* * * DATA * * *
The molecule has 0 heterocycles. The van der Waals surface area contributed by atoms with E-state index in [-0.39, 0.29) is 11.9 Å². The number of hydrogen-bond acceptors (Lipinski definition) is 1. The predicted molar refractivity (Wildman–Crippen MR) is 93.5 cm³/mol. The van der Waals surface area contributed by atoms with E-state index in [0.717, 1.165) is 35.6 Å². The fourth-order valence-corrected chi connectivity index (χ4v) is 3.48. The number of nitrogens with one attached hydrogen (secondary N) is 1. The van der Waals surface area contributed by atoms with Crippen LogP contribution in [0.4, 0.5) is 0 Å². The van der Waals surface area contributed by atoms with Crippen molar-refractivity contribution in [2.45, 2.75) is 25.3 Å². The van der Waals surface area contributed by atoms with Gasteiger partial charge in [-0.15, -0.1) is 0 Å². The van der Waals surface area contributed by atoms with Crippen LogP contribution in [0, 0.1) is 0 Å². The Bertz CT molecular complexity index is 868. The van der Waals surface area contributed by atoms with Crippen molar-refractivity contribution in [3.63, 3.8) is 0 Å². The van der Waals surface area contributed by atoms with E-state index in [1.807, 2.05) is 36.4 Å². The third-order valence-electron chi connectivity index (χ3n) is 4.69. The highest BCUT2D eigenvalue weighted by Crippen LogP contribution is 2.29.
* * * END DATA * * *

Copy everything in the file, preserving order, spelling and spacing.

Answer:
The molecule has 0 heterocycles. The van der Waals surface area contributed by atoms with E-state index in [-0.39, 0.29) is 11.9 Å². The number of hydrogen-bond acceptors (Lipinski definition) is 1. The predicted molar refractivity (Wildman–Crippen MR) is 93.5 cm³/mol. The van der Waals surface area contributed by atoms with E-state index in [0.717, 1.165) is 35.6 Å². The fourth-order valence-corrected chi connectivity index (χ4v) is 3.48. The number of nitrogens with one attached hydrogen (secondary N) is 1. The van der Waals surface area contributed by atoms with Crippen LogP contribution in [0.4, 0.5) is 0 Å². The van der Waals surface area contributed by atoms with Crippen molar-refractivity contribution in [2.45, 2.75) is 25.3 Å². The van der Waals surface area contributed by atoms with Gasteiger partial charge in [-0.15, -0.1) is 0 Å². The van der Waals surface area contributed by atoms with Crippen LogP contribution in [0, 0.1) is 0 Å². The Bertz CT molecular complexity index is 868. The van der Waals surface area contributed by atoms with Crippen molar-refractivity contribution in [3.63, 3.8) is 0 Å². The van der Waals surface area contributed by atoms with E-state index in [1.807, 2.05) is 36.4 Å². The third-order valence-electron chi connectivity index (χ3n) is 4.69. The highest BCUT2D eigenvalue weighted by Crippen LogP contribution is 2.29.